I didn’t sleep in 60 hours. I couldn’t lie flat because I couldn’t regulate my saliva and I couldn’t move my head and neck. I was given morphine for the pain, and it made me hallucinate – I remember my mum and dad coming into see me and I was convinced I could see the walls crumbling around me.
When I eventually did get some sleep it made the world of difference. I remember Lisa coming in and I said to her “I have massively f*****g underestimated things”.
As the swelling in my mouth went down I became very aware of hairs in the tissue that had been grafted in from my arm to my mouth, which is a pretty weird feeling!
The most difficult thing after getting back up on my feet was eating properly again. They started me off on a liquid diet, before I moved onto thicker milks and yogurts. They wanted to get me home quickly but it was a bit touch and go because I was struggling to eat.
You really start to appreciate the cutbacks being made in the NHS. You see how hard the nurses have to work, especially on the night shift. I never wanted to press the call bell- I always thought there was someone who needed attention more than I did and they were so busy. As well as wanting to get home, I felt like a burden and I wanted to get out.
Whilst Tom was in hospital I wanted to visit him as much as I could but I also wanted to see and support the children too, luckily we had lots of support from grandparents and friends but it did involve a lot of traveling between children and PRH! Florence, our youngest daughter, was too small to know what was going on and I worried she would be confused that both her parents seemed to have disappeared.
While we’d talked to the children about what was happening, it hadn’t occurred to us that they would come to the hospital or need to see Tom in that setting. After about a week our son Lucas, who was eight at the time, came down one night and asked when he could go and see his daddy. He needed to see for himself what was going on and wanted to see him in hospital. So, the next day Tom and I talked about it and took some pictures so they would know what to expect when they came to the hospital and they wouldn’t be frightened by it.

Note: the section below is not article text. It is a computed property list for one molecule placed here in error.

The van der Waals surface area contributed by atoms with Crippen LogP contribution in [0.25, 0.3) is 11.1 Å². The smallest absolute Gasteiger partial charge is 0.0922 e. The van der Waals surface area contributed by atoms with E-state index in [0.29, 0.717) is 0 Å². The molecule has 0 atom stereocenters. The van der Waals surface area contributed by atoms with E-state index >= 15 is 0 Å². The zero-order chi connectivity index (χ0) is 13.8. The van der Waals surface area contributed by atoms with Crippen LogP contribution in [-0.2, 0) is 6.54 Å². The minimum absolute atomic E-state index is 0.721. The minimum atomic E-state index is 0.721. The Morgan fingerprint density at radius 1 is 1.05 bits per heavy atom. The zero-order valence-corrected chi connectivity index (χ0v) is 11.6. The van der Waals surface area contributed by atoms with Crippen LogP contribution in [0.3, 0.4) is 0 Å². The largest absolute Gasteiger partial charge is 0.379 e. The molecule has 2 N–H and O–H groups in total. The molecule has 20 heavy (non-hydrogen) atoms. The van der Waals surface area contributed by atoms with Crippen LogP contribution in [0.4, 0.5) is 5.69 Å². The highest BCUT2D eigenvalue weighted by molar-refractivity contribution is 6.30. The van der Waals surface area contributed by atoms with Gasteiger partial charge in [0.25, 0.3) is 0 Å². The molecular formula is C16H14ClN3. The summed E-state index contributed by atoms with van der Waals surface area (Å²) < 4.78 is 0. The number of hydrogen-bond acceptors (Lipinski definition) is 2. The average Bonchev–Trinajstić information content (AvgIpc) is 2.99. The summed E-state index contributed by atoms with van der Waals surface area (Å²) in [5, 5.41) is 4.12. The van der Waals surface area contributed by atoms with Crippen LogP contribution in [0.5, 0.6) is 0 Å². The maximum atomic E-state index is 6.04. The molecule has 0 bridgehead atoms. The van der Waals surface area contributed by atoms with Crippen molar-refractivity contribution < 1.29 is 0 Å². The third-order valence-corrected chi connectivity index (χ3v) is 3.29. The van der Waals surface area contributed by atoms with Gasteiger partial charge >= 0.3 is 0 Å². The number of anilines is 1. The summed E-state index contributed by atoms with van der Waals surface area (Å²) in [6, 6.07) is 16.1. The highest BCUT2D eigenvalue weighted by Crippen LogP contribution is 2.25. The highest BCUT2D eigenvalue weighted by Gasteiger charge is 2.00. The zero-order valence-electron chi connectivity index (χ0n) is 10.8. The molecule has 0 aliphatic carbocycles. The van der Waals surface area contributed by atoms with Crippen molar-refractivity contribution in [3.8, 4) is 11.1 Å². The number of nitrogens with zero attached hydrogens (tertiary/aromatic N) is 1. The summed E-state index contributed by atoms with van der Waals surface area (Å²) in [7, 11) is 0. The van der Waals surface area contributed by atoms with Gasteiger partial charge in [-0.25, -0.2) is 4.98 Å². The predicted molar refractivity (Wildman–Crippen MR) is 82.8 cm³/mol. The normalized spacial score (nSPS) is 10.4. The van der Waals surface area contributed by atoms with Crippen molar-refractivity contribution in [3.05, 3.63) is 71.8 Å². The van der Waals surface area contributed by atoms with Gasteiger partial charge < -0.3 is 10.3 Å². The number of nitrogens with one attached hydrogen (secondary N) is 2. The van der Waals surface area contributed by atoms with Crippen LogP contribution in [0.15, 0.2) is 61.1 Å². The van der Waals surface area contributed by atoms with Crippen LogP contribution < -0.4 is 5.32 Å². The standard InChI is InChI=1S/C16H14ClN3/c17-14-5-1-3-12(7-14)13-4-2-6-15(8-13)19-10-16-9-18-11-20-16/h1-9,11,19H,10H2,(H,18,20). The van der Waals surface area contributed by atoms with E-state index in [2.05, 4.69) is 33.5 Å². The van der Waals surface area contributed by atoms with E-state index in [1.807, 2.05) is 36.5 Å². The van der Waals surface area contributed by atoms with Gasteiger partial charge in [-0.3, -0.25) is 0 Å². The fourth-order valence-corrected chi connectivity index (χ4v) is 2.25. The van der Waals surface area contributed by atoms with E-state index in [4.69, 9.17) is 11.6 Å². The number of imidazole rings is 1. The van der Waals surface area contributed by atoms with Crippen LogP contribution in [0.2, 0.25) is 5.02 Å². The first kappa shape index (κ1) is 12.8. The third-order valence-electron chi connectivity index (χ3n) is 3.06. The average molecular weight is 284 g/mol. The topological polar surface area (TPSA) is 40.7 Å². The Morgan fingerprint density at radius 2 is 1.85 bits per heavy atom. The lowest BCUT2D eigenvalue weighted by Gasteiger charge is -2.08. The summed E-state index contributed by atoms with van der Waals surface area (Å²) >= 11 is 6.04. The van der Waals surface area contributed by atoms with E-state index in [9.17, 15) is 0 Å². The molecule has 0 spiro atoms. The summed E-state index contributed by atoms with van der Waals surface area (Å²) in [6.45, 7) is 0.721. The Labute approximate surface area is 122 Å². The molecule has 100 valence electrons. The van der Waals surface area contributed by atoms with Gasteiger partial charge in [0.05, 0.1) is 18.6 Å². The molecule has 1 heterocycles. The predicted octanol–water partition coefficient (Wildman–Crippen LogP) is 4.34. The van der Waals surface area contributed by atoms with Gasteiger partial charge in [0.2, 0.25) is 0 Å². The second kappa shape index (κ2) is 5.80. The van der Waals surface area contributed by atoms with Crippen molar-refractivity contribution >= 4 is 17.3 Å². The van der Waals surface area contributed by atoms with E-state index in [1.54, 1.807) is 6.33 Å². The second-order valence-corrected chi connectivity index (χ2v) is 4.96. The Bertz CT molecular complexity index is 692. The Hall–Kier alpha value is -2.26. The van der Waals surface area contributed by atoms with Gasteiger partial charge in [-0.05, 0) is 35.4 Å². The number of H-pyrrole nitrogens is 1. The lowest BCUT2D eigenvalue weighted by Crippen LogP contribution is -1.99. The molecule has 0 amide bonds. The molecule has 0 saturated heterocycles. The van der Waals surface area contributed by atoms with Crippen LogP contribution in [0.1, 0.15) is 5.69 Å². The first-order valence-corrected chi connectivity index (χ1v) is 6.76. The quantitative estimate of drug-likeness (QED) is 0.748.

Lucas came on one day, and Maisie the next. I’d picked up some Macmillan leaflets about how to talk to children about cancer and these were useful, but really we felt we knew our children and how best to deal with the subject with them. We tried to use a bit of humour with the children and make sure they understood. I was really proud of them that they wanted to take responsibility and see their dad even though they knew he was ill. They dealt with it really well and I think that’s because we talked to them.
Biopsy: A medical procedure that involves taking a small sample of body tissue so it can be examined under a microscope. A biopsy is commonly used as part of the process of diagnosing cancers.
Doppler: A device that measures the continuous flow of blood to a particular organ or through a particular blood vessel.
Sats: Oxygen saturation is the fraction of oxygen-saturated haemoglobin relative to total haemoglobin (unsaturated + saturated) in the blood. Normal blood oxygen levels in humans are considered 95-100 percent and levels below 90% can lead to medical problems.